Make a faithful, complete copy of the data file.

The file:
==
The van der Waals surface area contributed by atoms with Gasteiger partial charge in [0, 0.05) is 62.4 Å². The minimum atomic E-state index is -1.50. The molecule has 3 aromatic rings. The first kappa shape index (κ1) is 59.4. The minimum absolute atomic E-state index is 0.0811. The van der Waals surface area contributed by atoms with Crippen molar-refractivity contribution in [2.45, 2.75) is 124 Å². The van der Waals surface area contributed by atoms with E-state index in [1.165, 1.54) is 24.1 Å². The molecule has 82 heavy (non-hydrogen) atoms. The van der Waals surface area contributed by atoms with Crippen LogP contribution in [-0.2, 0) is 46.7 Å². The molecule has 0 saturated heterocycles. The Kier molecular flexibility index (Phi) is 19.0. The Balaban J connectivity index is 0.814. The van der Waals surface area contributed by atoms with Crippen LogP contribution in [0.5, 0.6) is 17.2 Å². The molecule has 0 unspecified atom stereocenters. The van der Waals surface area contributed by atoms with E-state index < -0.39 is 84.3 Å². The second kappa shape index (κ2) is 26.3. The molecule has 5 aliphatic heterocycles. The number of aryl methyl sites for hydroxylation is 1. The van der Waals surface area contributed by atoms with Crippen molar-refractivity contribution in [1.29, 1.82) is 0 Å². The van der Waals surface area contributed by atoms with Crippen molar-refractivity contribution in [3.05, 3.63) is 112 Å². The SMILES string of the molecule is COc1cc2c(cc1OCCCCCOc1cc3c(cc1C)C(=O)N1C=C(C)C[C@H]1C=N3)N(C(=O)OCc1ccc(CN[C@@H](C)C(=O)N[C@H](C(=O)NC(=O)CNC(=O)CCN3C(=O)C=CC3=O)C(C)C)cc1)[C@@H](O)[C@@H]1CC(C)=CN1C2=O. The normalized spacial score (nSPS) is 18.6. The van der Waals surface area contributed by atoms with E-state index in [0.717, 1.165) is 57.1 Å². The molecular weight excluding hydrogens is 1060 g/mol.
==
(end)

The van der Waals surface area contributed by atoms with Gasteiger partial charge in [0, 0.05) is 62.4 Å². The minimum atomic E-state index is -1.50. The molecule has 3 aromatic rings. The first kappa shape index (κ1) is 59.4. The minimum absolute atomic E-state index is 0.0811. The van der Waals surface area contributed by atoms with Crippen molar-refractivity contribution in [2.45, 2.75) is 124 Å². The van der Waals surface area contributed by atoms with E-state index in [1.165, 1.54) is 24.1 Å². The molecule has 82 heavy (non-hydrogen) atoms. The van der Waals surface area contributed by atoms with Crippen LogP contribution in [-0.2, 0) is 46.7 Å². The molecule has 0 saturated heterocycles. The Kier molecular flexibility index (Phi) is 19.0. The Balaban J connectivity index is 0.814. The van der Waals surface area contributed by atoms with Crippen LogP contribution in [0.5, 0.6) is 17.2 Å². The molecule has 0 unspecified atom stereocenters. The van der Waals surface area contributed by atoms with E-state index < -0.39 is 84.3 Å². The second kappa shape index (κ2) is 26.3. The molecule has 5 aliphatic heterocycles. The number of aryl methyl sites for hydroxylation is 1. The van der Waals surface area contributed by atoms with Crippen molar-refractivity contribution in [1.29, 1.82) is 0 Å². The van der Waals surface area contributed by atoms with Crippen molar-refractivity contribution in [3.05, 3.63) is 112 Å². The SMILES string of the molecule is COc1cc2c(cc1OCCCCCOc1cc3c(cc1C)C(=O)N1C=C(C)C[C@H]1C=N3)N(C(=O)OCc1ccc(CN[C@@H](C)C(=O)N[C@H](C(=O)NC(=O)CNC(=O)CCN3C(=O)C=CC3=O)C(C)C)cc1)[C@@H](O)[C@@H]1CC(C)=CN1C2=O. The normalized spacial score (nSPS) is 18.6. The van der Waals surface area contributed by atoms with E-state index in [0.717, 1.165) is 57.1 Å². The molecular weight excluding hydrogens is 1060 g/mol.